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The move is an attempt by the company to regain momentum in its core carpooling business, as countries seek to gradually lift their coronavirus locking restrictions.
Beginning May 18, drivers and cyclists will need to wear face masks and blankets to stop the spread of the disease. But unlike pilots, drivers will now need to verify that they are wearing face masks by taking a selfie before accepting a reservation. Riders will also have to sit in the back seat.
The San Francisco-based company, which has been hit hard by local shelter measures around the world, will also invest $ 50 million to distribute supplies such as masks, hand sanitizer and hand sanitizer. drivers and couriers. Uber works in partnership with Clorox in the United States and Unilever in Europe to supply the supplies.
“Keeping everyone safe means everyone has to take the necessary precautions, not only to protect themselves, but also to protect their driver and the next person who might get in the car after,” Dara told reporters on Wednesday. Khosrowshahi, CEO of Uber, during a call to Zoom.
Both drivers and riders will be able to cancel a trip if neither of them is wearing a face covering. Uber said it has already acquired 20 million masks and distributed 5 million to drivers.
“Self-certification is good, but verification is sometimes very important,” said Sachin Kansal, senior director of product management at Uber. “It is one thing for us to issue directives and requirements, but sometimes we have to enforce those requirements. “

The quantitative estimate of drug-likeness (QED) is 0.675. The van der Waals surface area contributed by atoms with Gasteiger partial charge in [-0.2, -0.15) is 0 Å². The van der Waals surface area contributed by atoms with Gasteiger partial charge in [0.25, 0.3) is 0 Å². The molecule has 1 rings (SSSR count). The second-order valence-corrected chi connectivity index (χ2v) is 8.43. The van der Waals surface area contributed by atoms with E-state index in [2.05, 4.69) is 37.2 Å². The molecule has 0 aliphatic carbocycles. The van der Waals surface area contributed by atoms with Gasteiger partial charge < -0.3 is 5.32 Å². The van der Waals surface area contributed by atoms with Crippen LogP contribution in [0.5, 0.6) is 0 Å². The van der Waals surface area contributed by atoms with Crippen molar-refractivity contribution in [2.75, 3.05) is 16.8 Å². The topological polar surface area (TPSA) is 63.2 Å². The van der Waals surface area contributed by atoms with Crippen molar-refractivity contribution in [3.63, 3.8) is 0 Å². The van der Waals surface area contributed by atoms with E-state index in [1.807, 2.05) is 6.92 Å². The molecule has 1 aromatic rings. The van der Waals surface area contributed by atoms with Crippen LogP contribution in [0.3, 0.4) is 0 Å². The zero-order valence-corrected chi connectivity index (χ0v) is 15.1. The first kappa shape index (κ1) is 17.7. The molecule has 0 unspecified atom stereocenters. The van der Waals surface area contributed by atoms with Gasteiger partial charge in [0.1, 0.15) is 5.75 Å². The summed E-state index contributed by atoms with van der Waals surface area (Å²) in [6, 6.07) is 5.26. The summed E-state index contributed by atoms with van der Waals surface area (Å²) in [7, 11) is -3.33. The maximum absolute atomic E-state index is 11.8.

Uber and national rival Lyft have come under increased pressure to pay drivers such as paid sick leave as the two companies face legal action in the state of California, alleging that they are in pain. classified their drivers as entrepreneurs.
The uncertain status of concert workers was again highlighted during the health crisis, as drivers complained that they did not have a key source of income on which they depend.
The company hit the headlines Tuesday after reports it had made an offer to buy food delivery company Grubhub. Sources confirmed to CNBC that Uber had made the offer, but said the two sides remained at odds over the price.
Uber, which recently said it would lay off 14% of its workforce, had a huge loss of $ 2.9 billion in the first quarter. Although gross bookings in its Eats business increased significantly, this did not compensate for the collapse of its main amusement ride division.
Meanwhile, Uber recently led a $ 170 million investment in Lime, the scooter and electric bike rental start-up, which will see it transfer its own Jump bikes and scooters, while the two companies will further integrate their applications.